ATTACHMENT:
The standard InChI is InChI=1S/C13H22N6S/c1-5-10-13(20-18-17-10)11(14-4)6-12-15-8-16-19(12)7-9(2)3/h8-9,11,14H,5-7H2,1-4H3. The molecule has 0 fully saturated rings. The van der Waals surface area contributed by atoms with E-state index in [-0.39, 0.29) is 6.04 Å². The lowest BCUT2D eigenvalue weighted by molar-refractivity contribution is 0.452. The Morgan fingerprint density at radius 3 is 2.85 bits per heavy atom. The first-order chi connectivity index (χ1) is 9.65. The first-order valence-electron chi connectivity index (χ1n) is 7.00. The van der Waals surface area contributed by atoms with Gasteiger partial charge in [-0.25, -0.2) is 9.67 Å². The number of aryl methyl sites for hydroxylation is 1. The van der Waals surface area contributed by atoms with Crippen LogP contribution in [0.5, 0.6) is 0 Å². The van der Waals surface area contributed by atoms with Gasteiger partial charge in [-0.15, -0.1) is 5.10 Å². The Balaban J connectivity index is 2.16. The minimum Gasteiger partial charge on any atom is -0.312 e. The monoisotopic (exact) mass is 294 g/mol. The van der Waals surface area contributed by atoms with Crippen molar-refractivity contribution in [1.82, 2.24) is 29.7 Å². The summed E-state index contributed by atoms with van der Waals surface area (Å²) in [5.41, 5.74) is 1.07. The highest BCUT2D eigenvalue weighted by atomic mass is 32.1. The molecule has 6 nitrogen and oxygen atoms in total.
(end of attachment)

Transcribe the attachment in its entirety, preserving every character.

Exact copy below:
The standard InChI is InChI=1S/C13H22N6S/c1-5-10-13(20-18-17-10)11(14-4)6-12-15-8-16-19(12)7-9(2)3/h8-9,11,14H,5-7H2,1-4H3. The molecule has 0 fully saturated rings. The van der Waals surface area contributed by atoms with E-state index in [-0.39, 0.29) is 6.04 Å². The lowest BCUT2D eigenvalue weighted by molar-refractivity contribution is 0.452. The Morgan fingerprint density at radius 3 is 2.85 bits per heavy atom. The first-order chi connectivity index (χ1) is 9.65. The first-order valence-electron chi connectivity index (χ1n) is 7.00. The van der Waals surface area contributed by atoms with Gasteiger partial charge in [-0.25, -0.2) is 9.67 Å². The number of aryl methyl sites for hydroxylation is 1. The van der Waals surface area contributed by atoms with Crippen LogP contribution in [0.5, 0.6) is 0 Å². The van der Waals surface area contributed by atoms with Gasteiger partial charge in [-0.15, -0.1) is 5.10 Å². The Balaban J connectivity index is 2.16. The minimum Gasteiger partial charge on any atom is -0.312 e. The monoisotopic (exact) mass is 294 g/mol. The van der Waals surface area contributed by atoms with Crippen molar-refractivity contribution in [1.82, 2.24) is 29.7 Å². The summed E-state index contributed by atoms with van der Waals surface area (Å²) in [5.41, 5.74) is 1.07. The highest BCUT2D eigenvalue weighted by atomic mass is 32.1. The molecule has 6 nitrogen and oxygen atoms in total.